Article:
The initial public offering of Arm shares was anticipated by a discussion of the risks associated with the company’s business in China, which accounts for nearly a quarter of its revenue. At the same time, the Arm division created to work in China is almost not controlled by the British holding, but the head of the parent company SoftBank said that Arm China is doing well.
SoftBank CEO Masayoshi Son made these statements in an interview with the broadcaster CNBC, dedicated to the entry of Arm shares into the American stock market. Let’s remember that SoftBank still controls about 90% of Arm shares. At the same time, the British holding Arm itself only owns 5% of Arm China’s shares. In 2018, a controlling stake in Arm’s Chinese arm was sold to a group of local investors, some of which were directly or indirectly controlled by Arm China’s rebellious former CEO, who was difficult to remove from his post. Last year, 47.33% of Arm China’s shares were supposed to come under the control of a SoftBank subsidiary in preparation for the British holding’s initial public offering, but Chinese authorities refused to register this transaction until spring 2023.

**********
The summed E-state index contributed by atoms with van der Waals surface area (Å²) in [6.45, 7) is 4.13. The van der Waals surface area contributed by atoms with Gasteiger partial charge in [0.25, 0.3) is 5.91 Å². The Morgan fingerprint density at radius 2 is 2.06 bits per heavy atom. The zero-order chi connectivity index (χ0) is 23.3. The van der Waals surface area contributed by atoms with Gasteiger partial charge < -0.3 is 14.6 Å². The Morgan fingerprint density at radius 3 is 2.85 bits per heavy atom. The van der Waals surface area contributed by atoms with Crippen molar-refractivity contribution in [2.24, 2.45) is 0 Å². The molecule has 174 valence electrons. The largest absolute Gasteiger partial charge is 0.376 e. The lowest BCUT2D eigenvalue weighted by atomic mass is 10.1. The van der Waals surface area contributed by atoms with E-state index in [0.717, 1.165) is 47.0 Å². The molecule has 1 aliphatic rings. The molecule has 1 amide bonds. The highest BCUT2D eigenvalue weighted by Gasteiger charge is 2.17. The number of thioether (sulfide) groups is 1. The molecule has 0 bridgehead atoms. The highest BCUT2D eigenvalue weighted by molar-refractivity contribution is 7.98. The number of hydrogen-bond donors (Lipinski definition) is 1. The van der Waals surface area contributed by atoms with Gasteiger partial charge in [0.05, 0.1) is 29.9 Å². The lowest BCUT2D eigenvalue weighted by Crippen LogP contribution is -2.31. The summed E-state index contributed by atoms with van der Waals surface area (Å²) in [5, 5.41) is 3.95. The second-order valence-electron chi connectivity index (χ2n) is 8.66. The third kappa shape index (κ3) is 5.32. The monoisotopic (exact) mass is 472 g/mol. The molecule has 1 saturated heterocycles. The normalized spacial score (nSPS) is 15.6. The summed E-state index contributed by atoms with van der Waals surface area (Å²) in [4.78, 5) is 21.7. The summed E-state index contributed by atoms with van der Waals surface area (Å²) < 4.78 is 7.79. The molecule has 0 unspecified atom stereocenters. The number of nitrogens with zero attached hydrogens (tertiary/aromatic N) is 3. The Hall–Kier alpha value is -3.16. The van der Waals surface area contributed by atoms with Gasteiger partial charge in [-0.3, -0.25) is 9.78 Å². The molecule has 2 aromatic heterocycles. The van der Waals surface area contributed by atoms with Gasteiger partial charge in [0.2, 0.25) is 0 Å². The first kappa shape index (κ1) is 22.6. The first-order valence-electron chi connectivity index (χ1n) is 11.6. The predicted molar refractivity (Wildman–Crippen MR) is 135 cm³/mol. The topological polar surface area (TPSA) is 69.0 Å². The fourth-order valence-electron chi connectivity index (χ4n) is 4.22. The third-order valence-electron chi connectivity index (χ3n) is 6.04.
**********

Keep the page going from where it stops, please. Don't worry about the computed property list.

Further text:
All of this background, it must be said, does not prevent the head of SoftBank from declaring that, despite all the geopolitical difficulties of the last few years, Arm China “feels good” and has good potential in both the server and automotive sectors. On the other hand, SoftBank is generally trying to reduce its dependence on China, which has been expressed, among other things, by reducing the number of shares of the Chinese giant Alibaba owned by this Japanese group. As Masayoshi Son admitted this week, the majority of Alibaba shares have now been sold by SoftBank. However, according to CNBC representatives, the decline in SoftBank’s share of Alibaba’s capital was due not so much to the desire to reduce geopolitical risks, but to a general change in the structure of the Japanese concern’s assets.